This is especially useful if a business has complex requirements around integration—for instance if they have a niche legacy system or unusual compliance requirements. By combining iPaas platforms with an IaaS like OpenLegacy, you can enhance and improve existing integrations, increasing operational efficiency and supporting continued digital transformation.
How and when to choose an iPaaS
Using an integration platform as a service can be a brilliant move for businesses. It can collate and streamline data, improve communication between apps, platforms and teams, help you gain crucial joined-up data insights, boost productivity, save money, improve cross-business communication, and more.
Picking the right iPaaS comes down to knowing what you need and understanding the systems you’re considering. Think hard about what you aim to achieve with your iPaaS, and don’t be afraid to experiment and ask questions to get what you require.
When considering your options, you might want to look at OpenLegacy. As a hybrid integration platform, it enables you to connect your cloud-based apps to on-prem systems.
This means you get the best of both worlds: maximum value from your familiar legacy systems alongside the ability to integrate with the latest apps and innovations.
FAQs about iPaaS
How does iPaaS work?
iPaaS acts as a connective tissue between various apps and services. It does this by offering pre-built connections between different APIs and ways to transform data from one format to another. It might also provide users with a low- or no-code interface for putting together their own automated workflows.
Without iPaaS, any given integration could require weeks of development and careful management around different systems' API security and usage policies. iPaaS makes all of this redundant, allowing teams to get on with building the workflows they need.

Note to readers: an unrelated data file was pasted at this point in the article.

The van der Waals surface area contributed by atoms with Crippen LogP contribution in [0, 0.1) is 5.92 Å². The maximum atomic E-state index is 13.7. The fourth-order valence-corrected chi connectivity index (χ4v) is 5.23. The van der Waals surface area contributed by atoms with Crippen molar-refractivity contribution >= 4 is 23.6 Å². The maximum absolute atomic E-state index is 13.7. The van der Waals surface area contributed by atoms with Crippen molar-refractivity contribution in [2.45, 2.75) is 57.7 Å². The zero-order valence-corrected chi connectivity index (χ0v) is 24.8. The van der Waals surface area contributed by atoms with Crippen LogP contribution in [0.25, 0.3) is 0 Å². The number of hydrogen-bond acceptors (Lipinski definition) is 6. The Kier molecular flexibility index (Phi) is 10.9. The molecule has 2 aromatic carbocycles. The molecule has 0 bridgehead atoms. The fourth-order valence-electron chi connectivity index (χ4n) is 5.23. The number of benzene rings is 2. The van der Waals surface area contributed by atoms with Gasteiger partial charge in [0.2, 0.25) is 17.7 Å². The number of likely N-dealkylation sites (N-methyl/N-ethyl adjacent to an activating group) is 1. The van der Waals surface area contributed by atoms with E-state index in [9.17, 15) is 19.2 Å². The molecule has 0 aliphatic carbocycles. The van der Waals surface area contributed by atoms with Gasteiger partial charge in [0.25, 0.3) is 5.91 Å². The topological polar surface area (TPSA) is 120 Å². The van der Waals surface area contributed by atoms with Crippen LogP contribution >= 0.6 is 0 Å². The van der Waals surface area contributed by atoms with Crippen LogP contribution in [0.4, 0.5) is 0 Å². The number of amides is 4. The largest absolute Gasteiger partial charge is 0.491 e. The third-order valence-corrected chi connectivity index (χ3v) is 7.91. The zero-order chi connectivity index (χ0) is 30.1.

What is an example of work performed by an integration platform as a service (iPaaS)?
One way to use iPaaS would be to integrate your company's customer relationship management (CRM) system with your IT service management (ITSM) tool. Synchronizing this data means customer support, IT, and even sales teams can track which customers are having issues and what's being worked on.
If a complaint comes in from a key account, everyone sees the context and can prioritize the issue accordingly. The sales team is aware of the tech issue, and they don't have to chase IT for a quick resolution.
How can implementing an integration platform as a service improve a company’s operations?
iPaaS makes a company more capable and efficient by breaking down data silos, increasing communication and data-sharing between teams, and bridging gaps between different systems in the company.
This is especially useful if a company wants to take advantage of modern cloud solutions but can't move on from its legacy system all at once—iPaaS lets the two coexist without any headaches around moving data between them.
Teams can make better decisions with more data, and these decisions can be actioned faster with low- and no-code workflows that can act on many apps and services at once.